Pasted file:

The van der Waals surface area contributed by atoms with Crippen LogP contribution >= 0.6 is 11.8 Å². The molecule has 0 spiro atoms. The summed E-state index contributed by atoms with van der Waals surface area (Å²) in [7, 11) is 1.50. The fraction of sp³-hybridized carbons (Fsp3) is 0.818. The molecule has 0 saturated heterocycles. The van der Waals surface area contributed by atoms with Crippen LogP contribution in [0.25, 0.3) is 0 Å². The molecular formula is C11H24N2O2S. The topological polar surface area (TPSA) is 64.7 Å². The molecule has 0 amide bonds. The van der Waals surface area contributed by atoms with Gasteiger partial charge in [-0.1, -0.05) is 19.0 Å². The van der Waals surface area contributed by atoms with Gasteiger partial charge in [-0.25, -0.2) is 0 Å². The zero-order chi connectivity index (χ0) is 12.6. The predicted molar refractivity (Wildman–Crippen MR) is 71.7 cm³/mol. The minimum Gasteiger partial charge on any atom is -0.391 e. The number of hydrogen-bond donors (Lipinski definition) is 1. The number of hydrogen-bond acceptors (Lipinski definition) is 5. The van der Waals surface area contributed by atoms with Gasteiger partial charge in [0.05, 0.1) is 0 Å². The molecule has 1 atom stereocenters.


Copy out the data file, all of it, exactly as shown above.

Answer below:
The van der Waals surface area contributed by atoms with Crippen LogP contribution >= 0.6 is 11.8 Å². The molecule has 0 spiro atoms. The summed E-state index contributed by atoms with van der Waals surface area (Å²) in [7, 11) is 1.50. The fraction of sp³-hybridized carbons (Fsp3) is 0.818. The molecule has 0 saturated heterocycles. The van der Waals surface area contributed by atoms with Crippen LogP contribution in [0.25, 0.3) is 0 Å². The molecular formula is C11H24N2O2S. The topological polar surface area (TPSA) is 64.7 Å². The molecule has 0 amide bonds. The van der Waals surface area contributed by atoms with Gasteiger partial charge in [-0.1, -0.05) is 19.0 Å². The van der Waals surface area contributed by atoms with Gasteiger partial charge in [-0.25, -0.2) is 0 Å². The zero-order chi connectivity index (χ0) is 12.6. The predicted molar refractivity (Wildman–Crippen MR) is 71.7 cm³/mol. The minimum Gasteiger partial charge on any atom is -0.391 e. The number of hydrogen-bond donors (Lipinski definition) is 1. The number of hydrogen-bond acceptors (Lipinski definition) is 5. The van der Waals surface area contributed by atoms with Gasteiger partial charge in [0.05, 0.1) is 0 Å². The molecule has 1 atom stereocenters.